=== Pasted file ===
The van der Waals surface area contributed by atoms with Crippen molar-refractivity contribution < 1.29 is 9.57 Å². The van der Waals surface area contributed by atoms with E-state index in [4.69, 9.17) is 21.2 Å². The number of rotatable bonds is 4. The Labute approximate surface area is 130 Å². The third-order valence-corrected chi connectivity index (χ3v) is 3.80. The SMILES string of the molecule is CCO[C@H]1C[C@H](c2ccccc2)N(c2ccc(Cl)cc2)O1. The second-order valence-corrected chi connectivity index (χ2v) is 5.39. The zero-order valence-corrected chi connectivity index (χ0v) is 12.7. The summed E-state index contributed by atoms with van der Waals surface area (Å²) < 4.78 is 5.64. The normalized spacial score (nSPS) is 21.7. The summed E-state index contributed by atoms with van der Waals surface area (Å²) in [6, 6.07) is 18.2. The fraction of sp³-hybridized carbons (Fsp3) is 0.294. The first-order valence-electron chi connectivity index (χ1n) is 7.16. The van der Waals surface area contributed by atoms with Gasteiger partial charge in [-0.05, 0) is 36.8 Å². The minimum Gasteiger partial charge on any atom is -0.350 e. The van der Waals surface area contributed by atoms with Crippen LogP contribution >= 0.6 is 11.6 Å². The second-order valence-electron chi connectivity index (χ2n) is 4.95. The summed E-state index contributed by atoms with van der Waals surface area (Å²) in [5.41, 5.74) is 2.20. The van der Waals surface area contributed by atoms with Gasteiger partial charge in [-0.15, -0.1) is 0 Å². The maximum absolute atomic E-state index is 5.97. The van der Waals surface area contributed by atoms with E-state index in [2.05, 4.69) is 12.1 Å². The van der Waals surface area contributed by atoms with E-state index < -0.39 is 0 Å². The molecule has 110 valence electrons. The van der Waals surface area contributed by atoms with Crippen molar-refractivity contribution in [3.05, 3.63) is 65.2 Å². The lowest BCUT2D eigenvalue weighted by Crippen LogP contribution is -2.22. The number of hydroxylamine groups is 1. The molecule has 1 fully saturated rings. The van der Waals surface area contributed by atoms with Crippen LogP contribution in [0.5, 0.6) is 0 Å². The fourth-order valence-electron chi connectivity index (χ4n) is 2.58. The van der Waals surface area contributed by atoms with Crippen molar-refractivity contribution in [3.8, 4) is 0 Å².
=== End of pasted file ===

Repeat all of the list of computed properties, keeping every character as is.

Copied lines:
The van der Waals surface area contributed by atoms with Crippen molar-refractivity contribution < 1.29 is 9.57 Å². The van der Waals surface area contributed by atoms with E-state index in [4.69, 9.17) is 21.2 Å². The number of rotatable bonds is 4. The Labute approximate surface area is 130 Å². The third-order valence-corrected chi connectivity index (χ3v) is 3.80. The SMILES string of the molecule is CCO[C@H]1C[C@H](c2ccccc2)N(c2ccc(Cl)cc2)O1. The second-order valence-corrected chi connectivity index (χ2v) is 5.39. The zero-order valence-corrected chi connectivity index (χ0v) is 12.7. The summed E-state index contributed by atoms with van der Waals surface area (Å²) < 4.78 is 5.64. The normalized spacial score (nSPS) is 21.7. The summed E-state index contributed by atoms with van der Waals surface area (Å²) in [6, 6.07) is 18.2. The fraction of sp³-hybridized carbons (Fsp3) is 0.294. The first-order valence-electron chi connectivity index (χ1n) is 7.16. The van der Waals surface area contributed by atoms with Gasteiger partial charge in [-0.05, 0) is 36.8 Å². The minimum Gasteiger partial charge on any atom is -0.350 e. The van der Waals surface area contributed by atoms with Crippen LogP contribution >= 0.6 is 11.6 Å². The second-order valence-electron chi connectivity index (χ2n) is 4.95. The summed E-state index contributed by atoms with van der Waals surface area (Å²) in [5.41, 5.74) is 2.20. The van der Waals surface area contributed by atoms with Gasteiger partial charge in [-0.15, -0.1) is 0 Å². The maximum absolute atomic E-state index is 5.97. The van der Waals surface area contributed by atoms with E-state index in [2.05, 4.69) is 12.1 Å². The van der Waals surface area contributed by atoms with E-state index < -0.39 is 0 Å². The molecule has 110 valence electrons. The van der Waals surface area contributed by atoms with Crippen molar-refractivity contribution in [3.05, 3.63) is 65.2 Å². The lowest BCUT2D eigenvalue weighted by Crippen LogP contribution is -2.22. The number of hydroxylamine groups is 1. The molecule has 1 fully saturated rings. The van der Waals surface area contributed by atoms with Crippen LogP contribution in [0.5, 0.6) is 0 Å². The fourth-order valence-electron chi connectivity index (χ4n) is 2.58. The van der Waals surface area contributed by atoms with Crippen molar-refractivity contribution in [3.8, 4) is 0 Å².